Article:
giovedì 20 maggio 2010

Ancora sul flash crash

Aggiornamenti sull'analisi e le conseguenze del flash crash del 6 maggio:
  • Dal New York Times: la S.E.C. ha deciso di estendere i  circuit breakers a tutti i mercati, sperando che questo renda più improbabile il quasi-collasso del 6 maggio scorso. The circuit breakers will pause trading in those stocks for five minutes if the price moves by 10 percent or more in a five-minute period. The trial run will begin after a 10-day comment period and will last through Dec. 10, the commission said. The circuit breakers will apply both to rising and falling stock prices. But in a separate report, the S.E.C. and the Commodity Futures Trading Commission said that they had not been able to pinpoint the cause of the sharp market decline that shook investors and markets two weeks ago.(...)
    Generally, the agencies said, the drop was caused by traders stepping back from the market and refusing to buy or sell, in both the stock and futures markets. The government found that there was also a heavy reliance by investors on automated orders to sell at the market price once stock prices had declined by a certain amount. Further, there were different rules on different exchanges about when trading is automatically slowed or stopped.
    The agencies said they had found no evidence that the market decline was caused by so-called fat finger trading errors, or by computer hacking or terrorist activity. They added, however, “we cannot completely rule out these possibilities.” (...) the proposed individual circuit breakers announced Tuesday apply only to stocks in the S.& P. 500.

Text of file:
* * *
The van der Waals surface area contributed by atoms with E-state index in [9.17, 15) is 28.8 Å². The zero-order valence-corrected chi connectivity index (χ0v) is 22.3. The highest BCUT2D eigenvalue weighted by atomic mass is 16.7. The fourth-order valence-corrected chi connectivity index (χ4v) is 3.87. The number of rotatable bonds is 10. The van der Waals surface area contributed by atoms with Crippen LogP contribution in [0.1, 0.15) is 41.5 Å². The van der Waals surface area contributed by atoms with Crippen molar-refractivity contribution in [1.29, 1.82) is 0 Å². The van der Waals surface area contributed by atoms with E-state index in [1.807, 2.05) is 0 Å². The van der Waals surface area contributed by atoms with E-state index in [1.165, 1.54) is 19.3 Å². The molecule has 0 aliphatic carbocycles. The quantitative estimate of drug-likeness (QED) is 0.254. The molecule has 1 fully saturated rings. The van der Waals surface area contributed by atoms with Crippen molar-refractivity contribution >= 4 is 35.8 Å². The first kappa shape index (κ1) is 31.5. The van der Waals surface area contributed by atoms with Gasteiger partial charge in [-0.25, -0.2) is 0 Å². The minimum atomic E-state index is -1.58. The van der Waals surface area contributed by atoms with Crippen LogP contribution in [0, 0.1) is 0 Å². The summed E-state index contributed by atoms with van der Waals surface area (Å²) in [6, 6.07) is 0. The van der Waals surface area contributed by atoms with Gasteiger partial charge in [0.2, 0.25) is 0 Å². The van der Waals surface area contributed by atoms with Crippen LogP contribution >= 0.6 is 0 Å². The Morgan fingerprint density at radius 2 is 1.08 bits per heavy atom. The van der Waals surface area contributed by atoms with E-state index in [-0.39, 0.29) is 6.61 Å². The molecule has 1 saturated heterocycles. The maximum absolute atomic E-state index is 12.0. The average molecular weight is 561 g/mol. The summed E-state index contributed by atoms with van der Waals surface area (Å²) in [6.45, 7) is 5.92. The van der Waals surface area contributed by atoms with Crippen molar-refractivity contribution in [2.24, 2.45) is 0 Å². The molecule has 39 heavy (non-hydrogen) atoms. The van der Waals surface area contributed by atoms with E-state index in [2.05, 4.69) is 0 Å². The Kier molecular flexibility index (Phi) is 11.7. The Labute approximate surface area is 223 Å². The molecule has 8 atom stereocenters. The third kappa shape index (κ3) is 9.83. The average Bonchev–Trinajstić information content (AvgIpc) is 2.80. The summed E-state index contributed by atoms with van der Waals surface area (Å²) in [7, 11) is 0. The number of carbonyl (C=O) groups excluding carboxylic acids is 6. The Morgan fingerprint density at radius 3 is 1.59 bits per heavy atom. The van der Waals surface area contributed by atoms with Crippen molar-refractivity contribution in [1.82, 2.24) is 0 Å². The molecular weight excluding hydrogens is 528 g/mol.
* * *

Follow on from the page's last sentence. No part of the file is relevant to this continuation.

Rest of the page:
The S.E.C. also said it intended to further review the role of the so called self-help mechanism, under which one exchange can refuse to route orders to another if it perceives that orders are not being filled quickly enough. That type of rerouting, around the most liquid markets and to markets where fewer investors were trading, was believed by the agencies to have exacerbated the decline on May 6. For example, as trading slowed on the Big Board because of circuit breakers, orders were routed around the exchange to smaller markets where prices quickly plunged. 
  • Dal Wall Street Journal si mette in guardia sul rischio che i provvedimenti presi aumentino la volatilità anzichè diminuirla:
    Where would investors turn if stocks stopped trading?
    The answer may come soon, with U.S. regulators Tuesday announcing requirements for a five-minute trading halt on any stock that moves more than 10% within any five-minute period. Eventually, the rules also will apply to exchange-traded funds.(...)
    The sacrifice: Investors could lose liquidity in many shares when markets get rough. Credit Suisse's Portfolio Strategy Group estimates the regulations would have prompted on average about 40 daily halts among S&P 500 stocks in October 2008.
    The potential for such a freeze might lead more investors to consider stock-index futures. The S&P 500 futures contract continued trading May 6 when hundreds of stocks would have been halted under the new rules. More demand for futures could make such markets deeper, boosting revenue for exchange operator CME Group.
    But if many stocks stop trading, futures markets could face strain as liquidity-deprived investors turn there to sell. The result may be a futures-market plunge, pulling other stocks lower.(...)
    Unless rules are coordinated more closely across stock and derivatives exchanges, halts may merely divert volatility to instruments that continue trading. While circuit breakers should help, halting volatile individual stocks might not be enough to rule out another big swoon.

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